But don’t think rock ‘n’ roll fantasy. This group came straight out of MIT, and its members don’t do guitar and vocals; they do patents and prototypes. They make up Squid Labs, self-billed as a design firm that does differential equations, and they’re already picking up the hits: solar panel driveways, swarming parachutes, a SourceForge for hardware and a comic book series for kid engineers.
Squid Labs is housed in a generic warehouse in Emeryville down the street from the elaborate Pixar Animation Studios gates. The building is full of toys and half-completed projects, seemingly more chaos than inspiration. The desks of the five founders — Saul Griffith, Colin Bulthaup, Dan Goldwater, Ryan McKinley and Eric Wilhelm — are scattered with papers, scrap metal and wood, and small, bare electronics.

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Creswick Woollen Mills

Around 30 years ago, Australia started to dismantle the tariff protection which had existed for decades in the footwear, clothing and textile industries. Back then, many large Australian towns had their own spinning mills. The removal of protection led to all but a handful of mills being shut down. Amid all that gloom, one mill in western Victoria has battled against the cheap imports and actually prospered, now to be the only large-scale Australian mill which spins coloured yarn. The mill’s survival is due to the tenacity and foresight of one of the nation’s oldest businessmen.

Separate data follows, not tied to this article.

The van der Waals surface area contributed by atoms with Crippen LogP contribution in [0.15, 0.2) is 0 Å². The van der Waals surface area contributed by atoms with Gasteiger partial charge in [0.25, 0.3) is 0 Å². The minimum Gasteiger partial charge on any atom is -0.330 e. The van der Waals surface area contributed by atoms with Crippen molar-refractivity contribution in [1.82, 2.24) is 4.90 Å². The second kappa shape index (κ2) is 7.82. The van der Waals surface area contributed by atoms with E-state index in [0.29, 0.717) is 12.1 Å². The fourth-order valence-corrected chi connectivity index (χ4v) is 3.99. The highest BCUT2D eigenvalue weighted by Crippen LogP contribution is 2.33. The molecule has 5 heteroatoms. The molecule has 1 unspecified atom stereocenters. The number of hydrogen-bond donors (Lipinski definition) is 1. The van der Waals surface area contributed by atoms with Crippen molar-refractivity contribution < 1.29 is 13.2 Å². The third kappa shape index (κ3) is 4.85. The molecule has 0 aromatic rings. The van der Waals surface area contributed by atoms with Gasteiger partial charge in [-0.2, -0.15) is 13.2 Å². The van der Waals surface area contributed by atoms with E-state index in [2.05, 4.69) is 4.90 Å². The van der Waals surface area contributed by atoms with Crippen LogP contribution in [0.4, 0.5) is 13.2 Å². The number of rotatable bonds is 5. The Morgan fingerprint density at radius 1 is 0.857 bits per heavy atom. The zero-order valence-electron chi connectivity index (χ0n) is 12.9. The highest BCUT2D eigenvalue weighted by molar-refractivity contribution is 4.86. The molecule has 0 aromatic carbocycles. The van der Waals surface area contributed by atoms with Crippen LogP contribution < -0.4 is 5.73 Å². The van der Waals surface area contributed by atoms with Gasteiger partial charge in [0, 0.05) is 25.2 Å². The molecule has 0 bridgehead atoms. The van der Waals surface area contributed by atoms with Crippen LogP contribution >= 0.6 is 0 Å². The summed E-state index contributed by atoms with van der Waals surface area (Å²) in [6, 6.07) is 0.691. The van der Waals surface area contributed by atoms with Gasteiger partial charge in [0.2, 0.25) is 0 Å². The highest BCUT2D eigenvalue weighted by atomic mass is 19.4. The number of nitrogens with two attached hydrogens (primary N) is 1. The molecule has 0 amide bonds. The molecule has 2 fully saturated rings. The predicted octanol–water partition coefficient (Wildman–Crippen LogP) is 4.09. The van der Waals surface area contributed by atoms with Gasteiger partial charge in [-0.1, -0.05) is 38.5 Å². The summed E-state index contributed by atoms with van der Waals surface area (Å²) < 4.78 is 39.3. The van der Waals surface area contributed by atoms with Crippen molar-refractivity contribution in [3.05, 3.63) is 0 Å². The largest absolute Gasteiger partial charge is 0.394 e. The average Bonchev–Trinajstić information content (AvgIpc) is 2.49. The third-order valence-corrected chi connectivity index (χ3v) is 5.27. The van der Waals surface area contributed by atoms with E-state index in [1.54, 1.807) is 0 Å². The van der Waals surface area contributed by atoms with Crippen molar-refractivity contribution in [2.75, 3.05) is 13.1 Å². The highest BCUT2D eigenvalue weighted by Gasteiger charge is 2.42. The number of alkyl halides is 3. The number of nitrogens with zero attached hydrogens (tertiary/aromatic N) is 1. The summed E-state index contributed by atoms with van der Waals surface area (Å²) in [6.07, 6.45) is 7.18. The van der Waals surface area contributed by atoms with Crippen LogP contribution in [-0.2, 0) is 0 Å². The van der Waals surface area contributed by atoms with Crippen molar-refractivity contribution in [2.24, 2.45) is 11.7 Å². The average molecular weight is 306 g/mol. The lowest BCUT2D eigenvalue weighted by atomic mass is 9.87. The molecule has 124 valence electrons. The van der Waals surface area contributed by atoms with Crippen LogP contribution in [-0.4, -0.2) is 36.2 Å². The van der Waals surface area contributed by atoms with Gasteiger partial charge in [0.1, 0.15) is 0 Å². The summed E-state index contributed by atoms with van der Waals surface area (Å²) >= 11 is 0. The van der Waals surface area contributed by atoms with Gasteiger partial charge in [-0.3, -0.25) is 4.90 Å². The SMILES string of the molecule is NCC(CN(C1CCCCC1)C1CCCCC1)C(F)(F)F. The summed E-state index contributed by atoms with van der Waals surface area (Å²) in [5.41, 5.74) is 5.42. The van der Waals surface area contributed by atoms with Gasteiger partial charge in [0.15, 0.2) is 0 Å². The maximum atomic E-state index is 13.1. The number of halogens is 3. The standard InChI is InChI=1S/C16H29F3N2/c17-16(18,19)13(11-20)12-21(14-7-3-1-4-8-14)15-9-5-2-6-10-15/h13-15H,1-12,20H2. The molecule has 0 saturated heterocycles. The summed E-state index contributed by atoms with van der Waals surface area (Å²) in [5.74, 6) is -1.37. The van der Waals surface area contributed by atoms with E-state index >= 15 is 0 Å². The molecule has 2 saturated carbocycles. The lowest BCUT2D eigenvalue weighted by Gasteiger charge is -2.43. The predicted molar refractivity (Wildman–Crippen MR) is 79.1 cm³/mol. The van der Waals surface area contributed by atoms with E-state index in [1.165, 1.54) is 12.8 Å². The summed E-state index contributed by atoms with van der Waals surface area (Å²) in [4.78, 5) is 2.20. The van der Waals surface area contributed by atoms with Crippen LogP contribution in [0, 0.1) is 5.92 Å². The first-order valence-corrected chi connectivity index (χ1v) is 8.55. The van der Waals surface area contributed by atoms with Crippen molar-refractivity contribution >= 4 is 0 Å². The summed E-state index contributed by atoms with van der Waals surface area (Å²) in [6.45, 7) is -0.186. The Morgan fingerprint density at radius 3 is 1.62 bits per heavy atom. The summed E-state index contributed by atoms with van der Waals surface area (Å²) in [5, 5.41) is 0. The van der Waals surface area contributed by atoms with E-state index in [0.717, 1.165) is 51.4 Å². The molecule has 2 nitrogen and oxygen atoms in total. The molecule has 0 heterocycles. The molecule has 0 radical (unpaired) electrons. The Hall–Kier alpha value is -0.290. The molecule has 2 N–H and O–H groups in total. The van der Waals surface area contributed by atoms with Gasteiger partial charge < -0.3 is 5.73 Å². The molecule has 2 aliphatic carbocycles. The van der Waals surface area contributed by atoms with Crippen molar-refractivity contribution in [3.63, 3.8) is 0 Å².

Coloured WoolLandline

Extreme Textiles

A knitted bag holds a weakened heart, helping it pump blood. Electricity flows through the threads of a battery-powered fleece jacket, keeping the wearer warm. Carbon fibres are braided into structures that look like mushrooms, but are actually prototypes of automotive engine valves. Other fibres are shaped into bicycle frames and sculling oars.
Polymer skin is created using a process called electrospinning, that makes fibres out of an electrically charged solution containing dissolved polymers and sticks them onto an electrically charged surface. The fibres fall randomly but form a uniform layer, even on a three-dimensional surface. It’s sort of like spray-on Gore-Tex, said Dr Heidi Schreuder-Gibson of the Army Natick Soldier Centre. It’s very breathable, just like skin.

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Biosteel